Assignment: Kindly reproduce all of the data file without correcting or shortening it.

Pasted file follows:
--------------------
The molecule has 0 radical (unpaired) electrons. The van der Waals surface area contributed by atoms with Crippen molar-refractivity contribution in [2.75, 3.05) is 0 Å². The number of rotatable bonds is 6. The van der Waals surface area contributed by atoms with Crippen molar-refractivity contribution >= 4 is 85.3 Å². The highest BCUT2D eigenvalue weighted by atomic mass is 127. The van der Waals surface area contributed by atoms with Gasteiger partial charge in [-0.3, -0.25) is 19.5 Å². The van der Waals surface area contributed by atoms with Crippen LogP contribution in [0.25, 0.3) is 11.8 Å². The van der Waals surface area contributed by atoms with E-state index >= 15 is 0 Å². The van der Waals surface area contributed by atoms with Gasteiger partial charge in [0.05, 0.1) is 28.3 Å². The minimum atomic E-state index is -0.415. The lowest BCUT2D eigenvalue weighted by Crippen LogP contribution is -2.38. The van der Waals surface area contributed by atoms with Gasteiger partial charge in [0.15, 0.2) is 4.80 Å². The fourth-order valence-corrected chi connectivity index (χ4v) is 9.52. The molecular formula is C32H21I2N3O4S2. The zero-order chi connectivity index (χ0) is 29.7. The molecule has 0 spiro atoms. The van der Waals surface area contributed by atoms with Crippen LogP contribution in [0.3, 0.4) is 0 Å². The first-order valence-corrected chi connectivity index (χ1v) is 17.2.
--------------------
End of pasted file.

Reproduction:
The molecule has 0 radical (unpaired) electrons. The van der Waals surface area contributed by atoms with Crippen molar-refractivity contribution in [2.75, 3.05) is 0 Å². The number of rotatable bonds is 6. The van der Waals surface area contributed by atoms with Crippen molar-refractivity contribution >= 4 is 85.3 Å². The highest BCUT2D eigenvalue weighted by atomic mass is 127. The van der Waals surface area contributed by atoms with Gasteiger partial charge in [-0.3, -0.25) is 19.5 Å². The van der Waals surface area contributed by atoms with Crippen LogP contribution in [0.25, 0.3) is 11.8 Å². The van der Waals surface area contributed by atoms with E-state index >= 15 is 0 Å². The van der Waals surface area contributed by atoms with Gasteiger partial charge in [0.05, 0.1) is 28.3 Å². The minimum atomic E-state index is -0.415. The lowest BCUT2D eigenvalue weighted by Crippen LogP contribution is -2.38. The van der Waals surface area contributed by atoms with Gasteiger partial charge in [0.15, 0.2) is 4.80 Å². The fourth-order valence-corrected chi connectivity index (χ4v) is 9.52. The molecular formula is C32H21I2N3O4S2. The zero-order chi connectivity index (χ0) is 29.7. The molecule has 0 spiro atoms. The van der Waals surface area contributed by atoms with Crippen LogP contribution in [0.3, 0.4) is 0 Å². The first-order valence-corrected chi connectivity index (χ1v) is 17.2.